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A Lowcountry Navidad

On assignment for another article, Alfonso and I made this Spanish roscón de reyes to tell a little bit about the integration of Spanish culture in our American lives. It seemed to be the perfect food representation of our two cultures coming together for the holidays. A Spanish pastel –meant to hide a small figurine bestowing luck upon its finder- houses a whole, but imperfect seashell found in the sands of Folly beach a few years ago. Makes you want to swing your long, sandy beach hair over your shoulder as your fingers snap artfully above your head in a dramatic ‘¡Olé!’.

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The story goes that little Spanish children wait for the Three Wise Men (Los reyes magos) to bring them gifts on…January 6th! Christmas Eve and Christmas Day are usually reserved for big, GIANT meals that last for hours and into the wee hours of the morning. Sobremesa on top of sobremesa on top of sobremesa. While most of the eating and gorging is done on actual Christmas, there is one special treat reserved for el Día de los Reyes Magos. The roscón de reyes. 

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It is baked like yeast bread, but sugary. There is some kneading and shaping that has to go on, but not too much- keep it light and fluffy.

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I would like to make a very important and possibly legally-obligated statement: Please be aware that there is a hard seashell in your pastry. It could crack your tooth. Please be aware that there is a hard seashell in your pastry. It could crack your tooth. And one more time for the folks in the back: Please be aware that there is a hard seashell in your pastry. IT COULD CRACK YOUR TOOTH.

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hard seashell
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could crack your tooth

I say the above because right as he took his very first bite of this year’s very first roscón de reyes, Chef Fonz cracked our very hard Folly Beach seashell. And he is lucky he didn’t crack his tooth.

The sweet whipped cream in the middle and the goodies and glaze on top make it the perfect breakfast/dessert cake to munch while opening shiny packages, provided you are aware of what’s on your fork.

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Alfonso and I usually make the Christmas cake on the 6th to eat as we exchange presents with each other (We celebrate with family and friends on the 24th and 25th of December.), but you can make it for Christmas Day and add a little español to your celebration!

Roscón de Reyes (Three Kings Cake)
4.5 c flour
1 packet active, dry yeast
1/2 c whole milk
1/2 c warm water
3/4 c softened butter
2/3 c powdered sugar
2 large eggs
1 shot of brandy
3 oz. orange tea
zest of 1 limon
zest of 1 orange
pinch of salt

For the topping:
1 egg
2 T water
1/2 cup sliced almonds
1/4 cup dried cranberries
1/4 cup dried, diced dates

For the filling:
2 cups heavy cream
3/4 cup powdered sugar

For the glaze:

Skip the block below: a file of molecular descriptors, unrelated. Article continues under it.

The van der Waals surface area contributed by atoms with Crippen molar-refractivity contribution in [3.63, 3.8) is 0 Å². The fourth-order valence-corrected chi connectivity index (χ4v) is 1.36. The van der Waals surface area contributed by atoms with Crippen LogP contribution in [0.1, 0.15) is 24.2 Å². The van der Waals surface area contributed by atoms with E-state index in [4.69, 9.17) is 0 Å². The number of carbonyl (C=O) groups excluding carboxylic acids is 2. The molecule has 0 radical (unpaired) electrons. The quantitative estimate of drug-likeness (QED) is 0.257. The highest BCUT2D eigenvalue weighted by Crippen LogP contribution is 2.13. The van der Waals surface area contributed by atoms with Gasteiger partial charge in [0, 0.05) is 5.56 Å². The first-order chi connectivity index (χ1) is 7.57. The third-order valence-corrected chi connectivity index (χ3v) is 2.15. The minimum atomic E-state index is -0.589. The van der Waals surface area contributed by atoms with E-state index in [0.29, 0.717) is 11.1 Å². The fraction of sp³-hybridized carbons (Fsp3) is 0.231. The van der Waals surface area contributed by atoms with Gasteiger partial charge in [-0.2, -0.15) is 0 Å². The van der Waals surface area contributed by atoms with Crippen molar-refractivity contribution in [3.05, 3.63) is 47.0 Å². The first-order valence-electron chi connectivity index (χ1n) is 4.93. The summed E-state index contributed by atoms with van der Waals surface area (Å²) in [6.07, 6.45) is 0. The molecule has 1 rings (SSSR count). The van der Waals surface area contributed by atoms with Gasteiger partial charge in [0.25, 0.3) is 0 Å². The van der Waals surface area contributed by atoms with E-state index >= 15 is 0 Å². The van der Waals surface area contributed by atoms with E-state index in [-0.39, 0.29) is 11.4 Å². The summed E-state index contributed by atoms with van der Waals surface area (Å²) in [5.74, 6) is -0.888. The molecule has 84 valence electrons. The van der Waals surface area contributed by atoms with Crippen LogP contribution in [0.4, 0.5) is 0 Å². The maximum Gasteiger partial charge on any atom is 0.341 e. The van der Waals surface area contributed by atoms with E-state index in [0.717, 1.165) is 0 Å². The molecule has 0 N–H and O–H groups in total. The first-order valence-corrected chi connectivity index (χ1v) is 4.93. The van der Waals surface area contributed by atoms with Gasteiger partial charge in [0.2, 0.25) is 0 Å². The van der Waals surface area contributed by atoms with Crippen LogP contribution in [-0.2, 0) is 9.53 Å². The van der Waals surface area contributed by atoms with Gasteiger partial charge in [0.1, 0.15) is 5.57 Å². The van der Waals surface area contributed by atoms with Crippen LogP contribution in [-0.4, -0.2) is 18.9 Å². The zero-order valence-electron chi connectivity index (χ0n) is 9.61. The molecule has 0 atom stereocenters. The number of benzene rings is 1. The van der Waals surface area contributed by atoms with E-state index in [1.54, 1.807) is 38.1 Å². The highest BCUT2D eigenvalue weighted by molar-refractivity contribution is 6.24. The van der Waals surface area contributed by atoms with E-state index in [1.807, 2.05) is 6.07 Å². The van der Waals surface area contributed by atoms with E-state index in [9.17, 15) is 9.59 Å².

1/2 c powdered sugar
juice 1/2 orange
Disolve the yeast in warm water (100-110 degrees). Add milk and 3/4 c of the flour and mix. Form a ball with the dough (Add more flour, 1 T at a time, if dough is too sticky.) and keep in a warm place covered with a wet towel until doubled in size.

In a large mixing bowl add the rest of the flour, sugar, salt, and zest. Mix together. Then add the eggs, butter, brandy, and mix everything together. Combine with the yeast ball, making one large ball and let rest and rise under a dry towel for about 1 hour, until doubled in size.

Place on a cookie sheet with floured parchment paper underneath and begin pulling the dough in the middle to make a large “doughnut”. Add in the small figure (covered in plastic wrap) to the dough in a secret spot. Bake at 100 degrees (or the lowest your oven will go) for 1 hour. Remove from the oven and brush with an egg wash (the egg and water for the topping mixed together). Then, spread out the cranberries, dates, and almonds over the cake and press slightly into the dough. Return to the oven and bake at 425 degrees for 20-25 minutes.

Meanwhile, beat the heavy cream and sugar on high until whipped cream has formed. Once the cake is done and cooled, slice it in half and fill with the whipped cream. Mix the powdered sugar and the orange juice to form a glaze and drizzle on top.


The other thing we realllly like to make around the holidays are mantecados. Last year I ordered some online from an American company that imports Spanish products. They were like Sevilla in a mouthful.

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But this year we decided to make our own. Two kinds: dark chocolate (a little nontraditional) and almond.

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We are tweaking a recipe we started working on last year. The greatest challenge is extracting an authentic Spanish flavor while using American ingredients, temperatures, and measurements. When we have a final Castejón version we are satisfied with, we will be sharing!


What makes your families’ holidays different and special? What do you do if you can’t be with your loved ones over the holidays? Follow us behind-the-scenes on Snapchat (thecastejons) this holiday season and keep up with our daily eats on Instagram (@thecastejons). Happy Holidays, everyone!

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